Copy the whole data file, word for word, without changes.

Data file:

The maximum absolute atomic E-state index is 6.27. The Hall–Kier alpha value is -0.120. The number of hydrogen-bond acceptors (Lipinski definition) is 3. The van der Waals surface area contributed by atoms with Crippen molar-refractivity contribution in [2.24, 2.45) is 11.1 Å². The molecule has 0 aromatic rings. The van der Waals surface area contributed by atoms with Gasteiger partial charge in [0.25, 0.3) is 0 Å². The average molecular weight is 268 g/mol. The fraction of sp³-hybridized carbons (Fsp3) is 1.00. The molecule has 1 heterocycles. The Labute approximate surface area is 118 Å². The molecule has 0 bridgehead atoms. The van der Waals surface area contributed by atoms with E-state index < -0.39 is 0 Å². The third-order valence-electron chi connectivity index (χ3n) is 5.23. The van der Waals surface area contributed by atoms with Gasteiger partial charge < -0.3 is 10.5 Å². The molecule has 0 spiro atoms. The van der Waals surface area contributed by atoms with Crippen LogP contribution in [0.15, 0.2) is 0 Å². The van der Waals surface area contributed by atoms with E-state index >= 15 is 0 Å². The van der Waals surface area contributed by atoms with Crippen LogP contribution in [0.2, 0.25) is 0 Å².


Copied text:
The maximum absolute atomic E-state index is 6.27. The Hall–Kier alpha value is -0.120. The number of hydrogen-bond acceptors (Lipinski definition) is 3. The van der Waals surface area contributed by atoms with Crippen molar-refractivity contribution in [2.24, 2.45) is 11.1 Å². The molecule has 0 aromatic rings. The van der Waals surface area contributed by atoms with Gasteiger partial charge in [0.25, 0.3) is 0 Å². The average molecular weight is 268 g/mol. The fraction of sp³-hybridized carbons (Fsp3) is 1.00. The molecule has 1 heterocycles. The Labute approximate surface area is 118 Å². The molecule has 0 bridgehead atoms. The van der Waals surface area contributed by atoms with E-state index < -0.39 is 0 Å². The third-order valence-electron chi connectivity index (χ3n) is 5.23. The van der Waals surface area contributed by atoms with Gasteiger partial charge < -0.3 is 10.5 Å². The molecule has 0 spiro atoms. The van der Waals surface area contributed by atoms with Crippen LogP contribution in [0.15, 0.2) is 0 Å². The van der Waals surface area contributed by atoms with E-state index >= 15 is 0 Å². The van der Waals surface area contributed by atoms with Crippen LogP contribution in [0.2, 0.25) is 0 Å².